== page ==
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Efforts to boost minimum wage begin in NM House

Rep. Miguel Garcia, D-Albuquerque, right, with Gerry Bradley, left, of New Mexico Voices for Children presents a bill to raise the state's minimum wage to the House Labor and Economic Development Committee at the State Capitol in Santa Fe, Wednesday. (Eddie Moore/Albuquerque Journal)

Rep. Miguel Garcia, D-Albuquerque, right, with Gerry Bradley, left, of New Mexico Voices for Children presents a bill to raise the state’s minimum wage to the House Labor and Economic Development Committee at the State Capitol in Santa Fe, Wednesday. (Eddie Moore/Albuquerque Journal)

By Dan McKay

SANTA FE – Democrats in the Roundhouse renewed their push Wednesday to raise New Mexico’s minimum wage – with the first of three competing proposals moving through a House committee.

And two longtime opponents of an increased minimum – Gov. Susana Martinez and the Greater Albuquerque Chamber of Commerce – indicated they’re willing to consider a small increase this year, under certain circumstances.

But neither was ready Wednesday to support the bill proposed by Rep. Miguel Garcia, D-Albuquerque, to increase the wage by 35 percent over the next three years.

That bill won a narrow recommendation of approval on Wednesday from the House Labor and Economic Development Committee. It would raise the minimum wage from the current $7.50 an hour to $10.10 in 2020, with increases after that to match inflation, as long as it’s 4 percent or less a year.

His proposal now heads to the House Business and Industry Committee – the last hearing it needs before going to the House floor.

“This is a moral and ethical obligation,” said Allen Sánchez, executive director of the New Mexico Conference of Catholic Bishops.

He joined other religious leaders and anti-poverty groups in favor of the bill. They argued that a single parent who works full time shouldn’t remain stuck in poverty, and that putting extra money in people’s pockets would result in new spending that boosts the economy.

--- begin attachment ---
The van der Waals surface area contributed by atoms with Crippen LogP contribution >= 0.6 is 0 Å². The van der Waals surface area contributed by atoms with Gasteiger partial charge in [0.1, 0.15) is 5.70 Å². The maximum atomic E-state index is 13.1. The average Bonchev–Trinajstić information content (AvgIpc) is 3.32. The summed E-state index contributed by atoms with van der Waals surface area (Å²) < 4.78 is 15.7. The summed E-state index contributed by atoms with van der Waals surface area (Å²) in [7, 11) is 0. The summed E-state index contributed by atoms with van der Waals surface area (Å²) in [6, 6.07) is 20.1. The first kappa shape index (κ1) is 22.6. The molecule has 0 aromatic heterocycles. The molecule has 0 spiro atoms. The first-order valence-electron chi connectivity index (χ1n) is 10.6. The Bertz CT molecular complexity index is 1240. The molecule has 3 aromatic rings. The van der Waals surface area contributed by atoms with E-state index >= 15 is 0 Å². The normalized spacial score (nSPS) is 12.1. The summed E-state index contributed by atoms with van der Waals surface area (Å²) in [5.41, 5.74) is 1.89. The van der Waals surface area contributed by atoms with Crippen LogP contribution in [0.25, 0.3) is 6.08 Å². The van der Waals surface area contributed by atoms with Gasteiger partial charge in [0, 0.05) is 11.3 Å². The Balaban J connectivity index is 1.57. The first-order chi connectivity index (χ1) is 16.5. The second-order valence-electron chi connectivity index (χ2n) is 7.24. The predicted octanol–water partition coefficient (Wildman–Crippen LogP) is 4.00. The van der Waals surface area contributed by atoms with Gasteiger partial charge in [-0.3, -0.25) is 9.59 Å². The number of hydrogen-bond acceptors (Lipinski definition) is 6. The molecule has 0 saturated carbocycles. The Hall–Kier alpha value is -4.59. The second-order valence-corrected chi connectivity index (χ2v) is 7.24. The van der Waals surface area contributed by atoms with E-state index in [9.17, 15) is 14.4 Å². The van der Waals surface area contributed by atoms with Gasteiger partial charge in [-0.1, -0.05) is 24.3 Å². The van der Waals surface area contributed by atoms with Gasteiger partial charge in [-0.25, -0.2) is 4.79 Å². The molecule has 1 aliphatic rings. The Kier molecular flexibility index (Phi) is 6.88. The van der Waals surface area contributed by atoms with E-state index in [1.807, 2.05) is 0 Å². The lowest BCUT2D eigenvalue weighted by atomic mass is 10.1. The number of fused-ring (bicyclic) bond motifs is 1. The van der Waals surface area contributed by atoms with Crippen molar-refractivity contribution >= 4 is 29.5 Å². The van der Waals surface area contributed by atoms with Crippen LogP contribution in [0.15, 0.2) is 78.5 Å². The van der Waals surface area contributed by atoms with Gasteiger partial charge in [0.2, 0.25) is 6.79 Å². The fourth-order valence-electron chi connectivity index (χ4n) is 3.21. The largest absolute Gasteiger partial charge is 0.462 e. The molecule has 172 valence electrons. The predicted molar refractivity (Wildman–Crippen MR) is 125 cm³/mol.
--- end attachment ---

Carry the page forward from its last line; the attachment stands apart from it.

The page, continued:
On the other side, business groups said a significant increase in the minimum wage would result in job losses because employers couldn’t afford as many workers.

And other opponents said eliminating poverty isn’t as easy as just raising the minimum wage – because of unintended consequences, such as increased prices that dampen the buying power of the new wage.

Terri Cole, president and CEO of the Greater Albuquerque Chamber of Commerce, said her group is open to a wage increase of some kind.

But $10.10 is “too high,” she said. “It’s just going to have such a horrible effect, not only on the manufacturing community but also on small businesses.”

Increasing New Mexico’s minimum wage is a priority of Democrats this session – they hold majorities in the House and Senate – but the idea would also need approval from Republican Gov. Martinez.

Four years ago, she vetoed a proposal for $8.50 an hour.

Martinez said Wednesday that she is open to a small increase, but only if New Mexico remained competitive with neighboring states and the proposal didn’t hurt small businesses. She also accused Democrats of refusing “to accept a bipartisan compromise that would have raised the minimum wage” already.

Arizona and Colorado are each scheduled to raise their minimum wage to $12 an hour by 2020. Texas has the federally mandated $7.25 hourly minimum.

Garcia’s proposal for a $10.10 minimum wage, House Bill 67, is one of at least three proposals working through the Roundhouse.

The most dramatic bill calls for a $15 hourly minimum in 2018. It’s sponsored by Patricia Roybal Caballero, D-Albuquerque. That proposal, House Bill 27, has been referred to two committees.

A more modest bill is pending in the Senate. Sen. William Soules, D-Las Cruces, has proposed an increase to $8.45, to take effect in July. His proposal, Senate Bill 36, has been referred to two committees.

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